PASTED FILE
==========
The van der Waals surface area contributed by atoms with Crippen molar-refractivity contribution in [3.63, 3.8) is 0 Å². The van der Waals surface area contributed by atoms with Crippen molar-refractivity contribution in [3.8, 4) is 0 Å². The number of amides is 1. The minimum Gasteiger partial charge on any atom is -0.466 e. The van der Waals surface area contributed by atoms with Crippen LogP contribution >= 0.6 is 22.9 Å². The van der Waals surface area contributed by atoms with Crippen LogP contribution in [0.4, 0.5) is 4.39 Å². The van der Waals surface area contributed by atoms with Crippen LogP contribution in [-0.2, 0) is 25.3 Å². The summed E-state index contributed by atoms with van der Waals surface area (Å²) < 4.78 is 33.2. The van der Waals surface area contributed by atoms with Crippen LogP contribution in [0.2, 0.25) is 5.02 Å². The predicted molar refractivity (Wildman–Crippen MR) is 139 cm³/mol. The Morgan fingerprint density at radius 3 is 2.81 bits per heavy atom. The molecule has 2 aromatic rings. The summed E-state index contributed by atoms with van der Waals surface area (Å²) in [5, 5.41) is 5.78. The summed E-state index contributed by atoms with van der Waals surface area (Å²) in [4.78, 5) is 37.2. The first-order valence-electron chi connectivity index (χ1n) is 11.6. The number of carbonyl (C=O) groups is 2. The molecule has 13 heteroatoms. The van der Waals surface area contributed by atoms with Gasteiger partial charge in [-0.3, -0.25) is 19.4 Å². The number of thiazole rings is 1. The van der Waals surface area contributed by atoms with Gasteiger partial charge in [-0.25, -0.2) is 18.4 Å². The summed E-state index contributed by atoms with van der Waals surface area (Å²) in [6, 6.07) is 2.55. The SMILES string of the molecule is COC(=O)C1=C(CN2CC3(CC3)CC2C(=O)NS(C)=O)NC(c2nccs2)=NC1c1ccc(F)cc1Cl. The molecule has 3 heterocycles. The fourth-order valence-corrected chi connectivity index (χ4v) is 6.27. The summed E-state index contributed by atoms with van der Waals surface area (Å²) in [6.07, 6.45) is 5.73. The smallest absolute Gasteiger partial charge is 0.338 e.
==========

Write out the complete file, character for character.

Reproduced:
The van der Waals surface area contributed by atoms with Crippen molar-refractivity contribution in [3.63, 3.8) is 0 Å². The van der Waals surface area contributed by atoms with Crippen molar-refractivity contribution in [3.8, 4) is 0 Å². The number of amides is 1. The minimum Gasteiger partial charge on any atom is -0.466 e. The van der Waals surface area contributed by atoms with Crippen LogP contribution >= 0.6 is 22.9 Å². The van der Waals surface area contributed by atoms with Crippen LogP contribution in [0.4, 0.5) is 4.39 Å². The van der Waals surface area contributed by atoms with Crippen LogP contribution in [-0.2, 0) is 25.3 Å². The summed E-state index contributed by atoms with van der Waals surface area (Å²) < 4.78 is 33.2. The van der Waals surface area contributed by atoms with Crippen LogP contribution in [0.2, 0.25) is 5.02 Å². The predicted molar refractivity (Wildman–Crippen MR) is 139 cm³/mol. The Morgan fingerprint density at radius 3 is 2.81 bits per heavy atom. The molecule has 2 aromatic rings. The summed E-state index contributed by atoms with van der Waals surface area (Å²) in [5, 5.41) is 5.78. The summed E-state index contributed by atoms with van der Waals surface area (Å²) in [4.78, 5) is 37.2. The first-order valence-electron chi connectivity index (χ1n) is 11.6. The number of carbonyl (C=O) groups is 2. The molecule has 13 heteroatoms. The van der Waals surface area contributed by atoms with Gasteiger partial charge in [-0.3, -0.25) is 19.4 Å². The number of thiazole rings is 1. The van der Waals surface area contributed by atoms with Gasteiger partial charge in [-0.25, -0.2) is 18.4 Å². The summed E-state index contributed by atoms with van der Waals surface area (Å²) in [6, 6.07) is 2.55. The SMILES string of the molecule is COC(=O)C1=C(CN2CC3(CC3)CC2C(=O)NS(C)=O)NC(c2nccs2)=NC1c1ccc(F)cc1Cl. The molecule has 3 heterocycles. The fourth-order valence-corrected chi connectivity index (χ4v) is 6.27. The summed E-state index contributed by atoms with van der Waals surface area (Å²) in [6.07, 6.45) is 5.73. The smallest absolute Gasteiger partial charge is 0.338 e.